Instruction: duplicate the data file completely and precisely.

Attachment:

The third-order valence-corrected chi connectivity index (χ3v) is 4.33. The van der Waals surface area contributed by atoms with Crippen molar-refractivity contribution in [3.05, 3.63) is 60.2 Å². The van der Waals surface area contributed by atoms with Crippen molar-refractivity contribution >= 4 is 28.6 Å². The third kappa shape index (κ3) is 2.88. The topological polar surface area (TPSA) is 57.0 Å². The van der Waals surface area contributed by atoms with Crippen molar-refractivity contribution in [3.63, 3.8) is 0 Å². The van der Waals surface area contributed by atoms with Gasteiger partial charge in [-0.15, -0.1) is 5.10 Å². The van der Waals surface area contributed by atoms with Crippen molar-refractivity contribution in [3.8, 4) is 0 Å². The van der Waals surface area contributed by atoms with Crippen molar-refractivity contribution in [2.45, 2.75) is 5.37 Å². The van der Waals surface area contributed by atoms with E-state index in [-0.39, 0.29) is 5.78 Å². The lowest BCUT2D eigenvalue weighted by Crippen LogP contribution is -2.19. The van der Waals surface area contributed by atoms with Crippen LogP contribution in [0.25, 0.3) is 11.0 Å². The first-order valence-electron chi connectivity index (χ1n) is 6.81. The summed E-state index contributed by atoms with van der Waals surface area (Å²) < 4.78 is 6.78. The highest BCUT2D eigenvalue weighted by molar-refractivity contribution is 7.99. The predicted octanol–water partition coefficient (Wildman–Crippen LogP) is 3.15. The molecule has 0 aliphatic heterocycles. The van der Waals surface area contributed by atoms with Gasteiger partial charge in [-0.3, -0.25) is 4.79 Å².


The third-order valence-corrected chi connectivity index (χ3v) is 4.33. The van der Waals surface area contributed by atoms with Crippen molar-refractivity contribution in [3.05, 3.63) is 60.2 Å². The van der Waals surface area contributed by atoms with Crippen molar-refractivity contribution >= 4 is 28.6 Å². The third kappa shape index (κ3) is 2.88. The topological polar surface area (TPSA) is 57.0 Å². The van der Waals surface area contributed by atoms with Crippen molar-refractivity contribution in [3.63, 3.8) is 0 Å². The van der Waals surface area contributed by atoms with Gasteiger partial charge in [-0.15, -0.1) is 5.10 Å². The van der Waals surface area contributed by atoms with Crippen molar-refractivity contribution in [3.8, 4) is 0 Å². The van der Waals surface area contributed by atoms with Crippen molar-refractivity contribution in [2.45, 2.75) is 5.37 Å². The van der Waals surface area contributed by atoms with E-state index in [-0.39, 0.29) is 5.78 Å². The lowest BCUT2D eigenvalue weighted by Crippen LogP contribution is -2.19. The van der Waals surface area contributed by atoms with Crippen LogP contribution in [0.25, 0.3) is 11.0 Å². The first-order valence-electron chi connectivity index (χ1n) is 6.81. The summed E-state index contributed by atoms with van der Waals surface area (Å²) < 4.78 is 6.78. The highest BCUT2D eigenvalue weighted by molar-refractivity contribution is 7.99. The predicted octanol–water partition coefficient (Wildman–Crippen LogP) is 3.15. The molecule has 0 aliphatic heterocycles. The van der Waals surface area contributed by atoms with Gasteiger partial charge in [-0.3, -0.25) is 4.79 Å².